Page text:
Recently the American President Joe Biden, echoing what many pundits have been saying, said that Facebook and other social media were “killing people”. Was he right? There is no doubt that all kinds of untruths are flowing freely on social media. It doesn’t take long after surfing in it to realize that. But does that mean social media is killing people? Either way, what do we do about it?
First, we cannot say, as gun lovers say, ‘guns don’t kill people; people kill people.’ Similarly, it is not fair to say that social media doesn’t kill people; people kill people. We have to look at the issue with a little more nuance than that.
For one thing, Biden, and other liberals must be careful about what they wish for. Conservatives already believe that social media is yoked to liberal elites. Getting such social media to nix all misinformation about the vaccine may backfire. The conservatives may believe official sources less than before this happened. Lots of good information about Covid-19 and other matters is also spread by Facebook. Not just bad stuff.
Facebook has also pointed out in a statement:
“The fact is that more than two billion people have viewed authoritative information about Covid-19 and vaccines on Facebook, which is more than any other place on the internet. More than 3.3 million Americans have also used our vaccine finder tool to find out where and how to get a vaccine. The facts show that Facebook is helping save lives. Period.”
Philip Bump of the Washington Post said, “states that voted for Donald Trump in the last election are suffering vaccination rates far lower than states that went for Biden. This suggests the anti-vaccine movement has achieved a kind of cultural escape velocity.”
If there is one thing we have all learned in the age of the Internet, it is that it and in particular social media, such as Facebook is astonishingly effective at fanning embers of untruth into raging fires. It is much less effective at spreading truth.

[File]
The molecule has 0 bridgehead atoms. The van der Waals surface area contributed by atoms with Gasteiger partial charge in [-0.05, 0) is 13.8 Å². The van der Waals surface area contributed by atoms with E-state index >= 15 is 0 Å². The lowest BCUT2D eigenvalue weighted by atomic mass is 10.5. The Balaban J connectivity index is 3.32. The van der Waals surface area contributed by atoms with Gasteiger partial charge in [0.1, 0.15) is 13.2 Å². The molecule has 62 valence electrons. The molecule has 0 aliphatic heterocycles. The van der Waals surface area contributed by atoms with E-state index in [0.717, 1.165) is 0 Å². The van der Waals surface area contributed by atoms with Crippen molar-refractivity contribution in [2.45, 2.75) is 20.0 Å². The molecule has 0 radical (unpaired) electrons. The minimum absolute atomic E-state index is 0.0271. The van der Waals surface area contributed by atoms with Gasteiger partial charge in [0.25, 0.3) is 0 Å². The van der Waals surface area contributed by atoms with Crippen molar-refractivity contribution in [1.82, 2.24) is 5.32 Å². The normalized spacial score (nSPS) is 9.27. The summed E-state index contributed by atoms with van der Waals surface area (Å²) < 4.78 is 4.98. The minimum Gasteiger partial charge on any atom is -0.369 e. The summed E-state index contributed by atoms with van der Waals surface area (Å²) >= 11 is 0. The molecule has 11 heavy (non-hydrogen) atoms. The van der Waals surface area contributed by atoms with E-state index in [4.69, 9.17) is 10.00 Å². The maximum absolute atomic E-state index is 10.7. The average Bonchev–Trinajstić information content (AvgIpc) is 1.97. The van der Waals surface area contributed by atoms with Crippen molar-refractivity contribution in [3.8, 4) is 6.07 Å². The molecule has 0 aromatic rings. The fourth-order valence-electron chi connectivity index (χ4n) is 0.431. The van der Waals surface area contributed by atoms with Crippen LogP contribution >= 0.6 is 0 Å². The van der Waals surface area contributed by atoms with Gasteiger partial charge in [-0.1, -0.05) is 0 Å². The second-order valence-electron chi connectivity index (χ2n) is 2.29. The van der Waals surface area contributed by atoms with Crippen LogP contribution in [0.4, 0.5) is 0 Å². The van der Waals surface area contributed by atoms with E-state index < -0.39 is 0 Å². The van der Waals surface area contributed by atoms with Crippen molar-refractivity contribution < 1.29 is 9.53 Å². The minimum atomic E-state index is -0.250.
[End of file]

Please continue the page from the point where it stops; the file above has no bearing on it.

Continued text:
Some of us think we are immune to the lies of social media. Perhaps we should not be so confident. Is fact checking so easy? Is due diligence enough?
As Kara Swisher said,
“But the ability to resist social media juggernauts pales in comparison to the tremendous power of these platforms to amplify bad information. Attempting to stop falsehoods by claiming to offer good information is like using a single sandbag to hold back an impossibly fetid ocean. It’s like that when it comes to a range of once-anodyne, now divisive issues, from election integrity to critical race theory to whatever, keeping this country in a constant state of twitchy confusion.
Is Facebook killing people, then, since it provided the invention that allows all this to happen? Not exactly. But it reminds me of the famous quotation that “a lie can travel halfway around the world while the truth is still putting on its shoes,” which is — ironically — misattributed to Mark Twain (it is considered to actually be a version of a line first written by Jonathan Swift).”
Wherever it came from, it remains even more prescient, except now lies travel much faster — thanks to Facebook.
We should be careful about immodesty in criticizing others until we have our own house in order. We must be willing however to point out those who have earned criticism. For example, the blatant falsehoods on Fox News much not be quietly accepted. Remember how at the beginning of the crisis they said it’s not as bad as the flu. Then later, they said it was stupid to wear masks. Now they are haranguing on about vaccines and health orders.
So things are complicated. Truth is complicated. As Swisher said,
“The truth is that Facebook serves as a gateway to both, presenting clearly solid information about Covid, as well as a place where an enormous flood of lies about it has overwhelmed the same zone — and for a much longer time.
Back in May of last year, for example, as noted in The New York Times, there was “Plandemic.” That is a 26-minute video alleging that a secret group of powerful people were using the virus and the upcoming vaccines to make money and consolidate control over the world.”
For example, the film Plandemic spread a number of falsehoods about the pandemic that thanks to Facebook quickly spread around the world, including, even, to the tiny little hamlet of Labroquerie Manitoba 10 Km from here where their Reeve, Weiss “learned” untruth and untruth and helped spread the misinformation in our region.
We need to think critically–even about social media. After even though it spreads a lot of lies, it also spreads good stuff–like this post.